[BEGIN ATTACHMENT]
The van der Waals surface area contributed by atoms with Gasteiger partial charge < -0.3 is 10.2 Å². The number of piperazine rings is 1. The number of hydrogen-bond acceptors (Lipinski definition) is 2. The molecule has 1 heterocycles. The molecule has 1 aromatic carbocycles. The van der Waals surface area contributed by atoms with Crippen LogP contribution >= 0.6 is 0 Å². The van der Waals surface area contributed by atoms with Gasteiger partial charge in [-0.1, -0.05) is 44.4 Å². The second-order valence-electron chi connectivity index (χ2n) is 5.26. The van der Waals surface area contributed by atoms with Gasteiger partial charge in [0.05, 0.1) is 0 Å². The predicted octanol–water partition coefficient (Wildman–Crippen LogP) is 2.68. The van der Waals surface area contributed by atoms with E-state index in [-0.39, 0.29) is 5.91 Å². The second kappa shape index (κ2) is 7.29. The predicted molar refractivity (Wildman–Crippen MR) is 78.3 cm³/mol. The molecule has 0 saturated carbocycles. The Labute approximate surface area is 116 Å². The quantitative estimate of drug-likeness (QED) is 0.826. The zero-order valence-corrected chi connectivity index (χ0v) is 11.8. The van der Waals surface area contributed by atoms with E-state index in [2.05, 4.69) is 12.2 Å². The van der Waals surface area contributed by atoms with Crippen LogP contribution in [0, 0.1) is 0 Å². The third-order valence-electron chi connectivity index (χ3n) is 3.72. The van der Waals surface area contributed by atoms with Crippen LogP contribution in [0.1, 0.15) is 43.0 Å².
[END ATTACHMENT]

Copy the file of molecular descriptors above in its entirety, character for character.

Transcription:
The van der Waals surface area contributed by atoms with Gasteiger partial charge < -0.3 is 10.2 Å². The number of piperazine rings is 1. The number of hydrogen-bond acceptors (Lipinski definition) is 2. The molecule has 1 heterocycles. The molecule has 1 aromatic carbocycles. The van der Waals surface area contributed by atoms with Crippen LogP contribution >= 0.6 is 0 Å². The van der Waals surface area contributed by atoms with Gasteiger partial charge in [-0.1, -0.05) is 44.4 Å². The second-order valence-electron chi connectivity index (χ2n) is 5.26. The van der Waals surface area contributed by atoms with Gasteiger partial charge in [0.05, 0.1) is 0 Å². The predicted octanol–water partition coefficient (Wildman–Crippen LogP) is 2.68. The van der Waals surface area contributed by atoms with E-state index in [-0.39, 0.29) is 5.91 Å². The second kappa shape index (κ2) is 7.29. The predicted molar refractivity (Wildman–Crippen MR) is 78.3 cm³/mol. The molecule has 0 saturated carbocycles. The Labute approximate surface area is 116 Å². The quantitative estimate of drug-likeness (QED) is 0.826. The zero-order valence-corrected chi connectivity index (χ0v) is 11.8. The van der Waals surface area contributed by atoms with E-state index in [2.05, 4.69) is 12.2 Å². The van der Waals surface area contributed by atoms with Crippen LogP contribution in [0, 0.1) is 0 Å². The third-order valence-electron chi connectivity index (χ3n) is 3.72. The van der Waals surface area contributed by atoms with Crippen LogP contribution in [0.1, 0.15) is 43.0 Å².